Yet another relatively easy fix would be to purchase an air purifier that plugs into the wall and uses carbon filtration or other methods for filtering contaminants out of the indoor environment. The Coway Mighty and Winix 5500-2 share top rankings from leading consumer review service, Wirecutter, while the Dyson Pure Hot+Cool Link gets kudos for great air cleaning with style.
If you really want to go all out, think about repainting interior walls with paint formulations that use little or no volatile organic chemicals (VOCs) that have been linked to respiratory problems, headaches, nausea, dizziness and fatigue, among other health worries. AFM Safecoat is the industry leader in low- and no-VOC paints and finishes, but the big players like Sherwin-Williams and Benjamin Moore now also have healthier formulations for a quickly increasing number of eco-conscious home improvement customers.
Another easy albeit more costly way to green up your indoor environment would be to get rid of those old couches, mattresses and other furniture which were required by law to contain flame retardant chemicals before we knew how harmful they could be to our indoor environment and health. Now that California has mandated that new furniture products cannot contain these noxious chemicals, more and more manufacturers (including Ikea and Pottery Barn) are starting to phase them out, so it’s a great time to replace that old mattress with a new one that won’t off-gas carcinogens every time you plop down onto it.
Contacts: Coway, coway.com/Product/Detail?prod_disp_no=47; Winix, winixamerica.com/product/5500-2; Dyson, www.dyson.com/air-treatment/purifiers/dyson-pure-hot-cool-link-evo/overview.aspx; NASA’s “Indoor Landscape Plants for Indoor Air Pollution Abatement,” https://goo.gl/j7WzPU; AFM Safecoat, www.afmsafecoat.com.
Dear EarthTalk: How will climate change affect real estate values? — Jeremy Willson, Oxnard, CA
It’s not surprising that questions like these are on readers’ minds today, given the relentless hurricanes in the Southeast, the devastating wildfires in California and other climate-related “Acts of God” bedeviling Americans recently. No doubt, climate change is already having an effect on real estate values.
Of course, the 40 percent or so of Americans who live in coastal areas are at most risk of financial loss, given rising sea levels and the increase in intense storms and attendant flooding. A recent analysis by Attom Data Solutions found that home sales in flood-prone areas grew 25 percent less quickly than in counties not prone to flooding over the last five years.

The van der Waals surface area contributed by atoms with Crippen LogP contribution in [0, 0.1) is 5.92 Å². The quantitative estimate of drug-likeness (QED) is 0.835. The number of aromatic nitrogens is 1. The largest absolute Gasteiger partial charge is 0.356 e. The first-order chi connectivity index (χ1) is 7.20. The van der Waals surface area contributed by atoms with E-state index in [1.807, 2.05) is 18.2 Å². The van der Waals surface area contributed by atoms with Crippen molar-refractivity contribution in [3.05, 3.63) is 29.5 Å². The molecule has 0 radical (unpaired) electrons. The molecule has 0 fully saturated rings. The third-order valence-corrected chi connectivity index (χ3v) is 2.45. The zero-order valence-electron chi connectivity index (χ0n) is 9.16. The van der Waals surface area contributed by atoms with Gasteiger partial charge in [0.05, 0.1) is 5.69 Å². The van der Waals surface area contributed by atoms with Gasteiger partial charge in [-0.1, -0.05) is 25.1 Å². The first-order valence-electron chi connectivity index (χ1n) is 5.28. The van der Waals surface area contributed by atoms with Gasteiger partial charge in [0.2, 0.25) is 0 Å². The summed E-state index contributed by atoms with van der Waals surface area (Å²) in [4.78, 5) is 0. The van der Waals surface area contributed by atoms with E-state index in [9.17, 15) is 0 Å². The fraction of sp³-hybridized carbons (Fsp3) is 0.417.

“If sea levels rise as much as climate scientists predict by the year 2100, almost 300 U.S. cities would lose at least half their homes, and 36 U.S. cities would be completely lost,” says Krishna Rao, director of Economic Product & Research at Zillow. Across the country, some 1.9 million homes — worth some $882 billion in the aggregate — are at risk of literally being “underwater” as sea levels rise in coming decades.
Those states with lots of people living along their coastlines would be hardest hit. “More than one in eight properties in Florida are in an area expected to be underwater if sea levels rise by six feet, representing more than $400 billion dollars in current housing value,” reports Rao.
But living away from the coast doesn’t guarantee your real estate values won’t be affected by climate change, given the increase in extremely warm days across the country and the extension of the wildfire season across much of the West. Verisk, an insurance industry data analytics provider, reports that more than two million homes within California alone are already located in high risk zones.
“The amount of fire that is projected to increase in a warmer world is an increase of anywhere between 100 percent and 600 to 700 percent, and that’s just with [a 1ºC increase in global average temperature],” says Mika Tosca of the non-profit Union of Concerned Scientists (UCS). “And if we’re projected to see 6ºC of warming, you can imagine what’s going to happen.”
To make matters worse, the insurance system isn’t keeping pace with the onslaught of climate effects. When Hurricane Harvey flooded Houston in late August 2017, 85 percent of the victims didn’t have flood insurance and had to start all over again financially. And while fire insurance may be required as part of owning property, the economic impacts of increasing wildfires — so far residential insured losses from the October wine country fires alone total upwards of $3 billion — could be a head shot to the insurance industry if it doesn’t raise premiums across the board accordingly.
So even if your home isn’t directly affected by climate change, your pocketbook will be, given that everyone’s rates will need to go up to pay for an increasing number of catastrophic property claims.